Experimental Brain Research

, Volume 236, Issue 10, pp 2661–2676 | Cite as

Supportive effect of interferential current stimulation on susceptibility of swallowing in guinea pigs

  • Toshiro Umezaki
  • Yoichiro SugiyamaEmail author
  • Shinya Fuse
  • Shigeyuki Mukudai
  • Shigeru Hirano
Research Article


Sensory-motor control of the pharyngeal swallow requires sensory afferent inputs from the pharynx and larynx evoked by introducing bolus into the pharynx. Patients with reduced sensitivity of the pharynx and larynx are likely to have a swallowing impairment, such as pre-swallow aspiration due to delayed swallow triggering. Interferential current stimulation applied to the neck is thought to improve the swallowing function of dysphagic patients, although the mechanism underlying the facilitatory effect of such stimulation remains unknown. In the present study, we examined the changes in the elicitability of swallowing due to the stimulation and the responses of the swallowing-related neurons in the nucleus tractus solitarius and in the area adjacent to the stimulation in decerebrate and paralyzed guinea pigs. The swallowing delay time was shortened by the stimulation, whereas the facilitatory effect of eliciting swallowing was attenuated by kainic acid injection into the nucleus tractus solitarius. Approximately half of the swallowing-related neurons responded to the stimulation. These data suggest that the interferential current stimulation applied to the neck could enhance the sensory afferent pathway of the pharynx and larynx, subserving excitatory inputs to the neurons of the swallowing pattern generator, thereby facilitating the swallowing reflex.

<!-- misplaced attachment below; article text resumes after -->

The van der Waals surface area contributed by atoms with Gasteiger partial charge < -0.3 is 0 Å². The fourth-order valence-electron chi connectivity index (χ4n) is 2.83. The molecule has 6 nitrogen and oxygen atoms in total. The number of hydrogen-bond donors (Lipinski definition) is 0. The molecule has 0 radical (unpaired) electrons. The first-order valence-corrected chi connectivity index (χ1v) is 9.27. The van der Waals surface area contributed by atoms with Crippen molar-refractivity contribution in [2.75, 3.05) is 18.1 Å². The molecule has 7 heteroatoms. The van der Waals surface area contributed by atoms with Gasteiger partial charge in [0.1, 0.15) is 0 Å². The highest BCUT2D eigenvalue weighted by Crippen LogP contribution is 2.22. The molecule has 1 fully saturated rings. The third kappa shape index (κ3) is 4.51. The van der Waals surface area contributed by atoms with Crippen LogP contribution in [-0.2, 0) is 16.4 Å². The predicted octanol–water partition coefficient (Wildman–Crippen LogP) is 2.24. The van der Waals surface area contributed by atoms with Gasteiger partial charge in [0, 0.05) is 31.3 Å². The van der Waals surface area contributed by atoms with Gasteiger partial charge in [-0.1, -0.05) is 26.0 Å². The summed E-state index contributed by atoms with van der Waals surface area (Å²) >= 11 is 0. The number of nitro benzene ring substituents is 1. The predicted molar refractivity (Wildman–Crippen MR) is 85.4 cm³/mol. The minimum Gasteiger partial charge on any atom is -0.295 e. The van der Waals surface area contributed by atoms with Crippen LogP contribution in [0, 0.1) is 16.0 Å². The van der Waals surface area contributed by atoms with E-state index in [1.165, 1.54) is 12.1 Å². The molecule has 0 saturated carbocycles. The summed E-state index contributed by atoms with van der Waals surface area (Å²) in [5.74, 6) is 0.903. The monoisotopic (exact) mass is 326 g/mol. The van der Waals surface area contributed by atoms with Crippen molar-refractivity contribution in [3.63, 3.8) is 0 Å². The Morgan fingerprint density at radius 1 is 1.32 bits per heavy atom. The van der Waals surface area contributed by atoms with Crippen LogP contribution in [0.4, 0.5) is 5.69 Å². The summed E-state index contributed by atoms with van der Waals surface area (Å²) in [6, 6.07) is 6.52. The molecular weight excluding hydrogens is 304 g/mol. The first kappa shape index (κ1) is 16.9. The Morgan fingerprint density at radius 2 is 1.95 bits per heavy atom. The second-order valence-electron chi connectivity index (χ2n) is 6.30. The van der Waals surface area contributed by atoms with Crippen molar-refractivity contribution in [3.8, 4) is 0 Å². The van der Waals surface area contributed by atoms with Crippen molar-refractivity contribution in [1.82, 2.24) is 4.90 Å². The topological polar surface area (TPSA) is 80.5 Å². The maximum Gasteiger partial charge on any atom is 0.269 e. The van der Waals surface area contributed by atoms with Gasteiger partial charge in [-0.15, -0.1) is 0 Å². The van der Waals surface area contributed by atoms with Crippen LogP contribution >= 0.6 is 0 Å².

Swallowing Interferential current stimulation Nucleus tractus solitarius Guinea pigs 



The authors thank Yoshitaka Oku for comments on an earlier version of the manuscript. Yoichiro Sugiyama equally contributed as the first author to this manuscript. This work was supported by Grant-in-Aid for Young Scientists (B) Grant number 15K20220.

Compliance with ethical standards

Conflict of interest

None of the authors have any conflict of interest to declare.


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Copyright information

© Springer-Verlag GmbH Germany, part of Springer Nature 2018

Authors and Affiliations

  1. 1.Department of Speech and Hearing SciencesInternational University of Health and Welfare, and the Voice and Swallowing Center, Fukuoka Sanno HospitalFukuokaJapan
  2. 2.Department of Otolaryngology-Head and Neck SurgeryKyoto Prefectural University of MedicineKyotoJapan

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